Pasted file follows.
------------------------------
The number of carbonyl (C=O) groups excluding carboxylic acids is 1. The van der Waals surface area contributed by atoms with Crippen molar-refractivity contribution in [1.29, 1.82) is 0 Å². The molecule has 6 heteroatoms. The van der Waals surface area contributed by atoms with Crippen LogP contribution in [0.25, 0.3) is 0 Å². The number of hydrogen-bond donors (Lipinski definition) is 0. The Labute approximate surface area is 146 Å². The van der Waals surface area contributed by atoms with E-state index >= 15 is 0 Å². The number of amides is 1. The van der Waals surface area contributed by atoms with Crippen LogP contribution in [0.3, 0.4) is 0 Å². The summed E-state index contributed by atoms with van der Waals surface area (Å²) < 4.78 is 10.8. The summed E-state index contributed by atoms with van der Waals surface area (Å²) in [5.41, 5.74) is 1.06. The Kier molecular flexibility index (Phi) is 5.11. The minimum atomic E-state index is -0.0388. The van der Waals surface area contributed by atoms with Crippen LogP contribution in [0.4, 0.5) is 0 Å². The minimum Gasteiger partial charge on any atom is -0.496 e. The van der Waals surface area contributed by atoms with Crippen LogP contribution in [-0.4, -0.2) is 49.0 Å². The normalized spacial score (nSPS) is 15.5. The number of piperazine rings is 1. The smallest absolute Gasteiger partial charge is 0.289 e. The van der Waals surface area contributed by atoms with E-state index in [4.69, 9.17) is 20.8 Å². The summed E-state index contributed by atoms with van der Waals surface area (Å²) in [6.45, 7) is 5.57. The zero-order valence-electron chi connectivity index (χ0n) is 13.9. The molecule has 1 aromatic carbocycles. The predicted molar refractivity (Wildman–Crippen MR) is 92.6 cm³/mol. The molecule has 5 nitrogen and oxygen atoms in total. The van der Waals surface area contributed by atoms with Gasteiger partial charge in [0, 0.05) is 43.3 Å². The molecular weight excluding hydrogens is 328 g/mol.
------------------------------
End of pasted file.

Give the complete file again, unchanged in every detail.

The number of carbonyl (C=O) groups excluding carboxylic acids is 1. The van der Waals surface area contributed by atoms with Crippen molar-refractivity contribution in [1.29, 1.82) is 0 Å². The molecule has 6 heteroatoms. The van der Waals surface area contributed by atoms with Crippen LogP contribution in [0.25, 0.3) is 0 Å². The number of hydrogen-bond donors (Lipinski definition) is 0. The Labute approximate surface area is 146 Å². The van der Waals surface area contributed by atoms with E-state index >= 15 is 0 Å². The number of amides is 1. The van der Waals surface area contributed by atoms with Crippen LogP contribution in [0.3, 0.4) is 0 Å². The summed E-state index contributed by atoms with van der Waals surface area (Å²) < 4.78 is 10.8. The summed E-state index contributed by atoms with van der Waals surface area (Å²) in [5.41, 5.74) is 1.06. The Kier molecular flexibility index (Phi) is 5.11. The minimum atomic E-state index is -0.0388. The van der Waals surface area contributed by atoms with Crippen LogP contribution in [0.4, 0.5) is 0 Å². The minimum Gasteiger partial charge on any atom is -0.496 e. The van der Waals surface area contributed by atoms with Crippen LogP contribution in [-0.4, -0.2) is 49.0 Å². The normalized spacial score (nSPS) is 15.5. The number of piperazine rings is 1. The smallest absolute Gasteiger partial charge is 0.289 e. The van der Waals surface area contributed by atoms with E-state index in [4.69, 9.17) is 20.8 Å². The summed E-state index contributed by atoms with van der Waals surface area (Å²) in [6.45, 7) is 5.57. The zero-order valence-electron chi connectivity index (χ0n) is 13.9. The molecule has 1 aromatic carbocycles. The predicted molar refractivity (Wildman–Crippen MR) is 92.6 cm³/mol. The molecule has 5 nitrogen and oxygen atoms in total. The van der Waals surface area contributed by atoms with Gasteiger partial charge in [0, 0.05) is 43.3 Å². The molecular weight excluding hydrogens is 328 g/mol.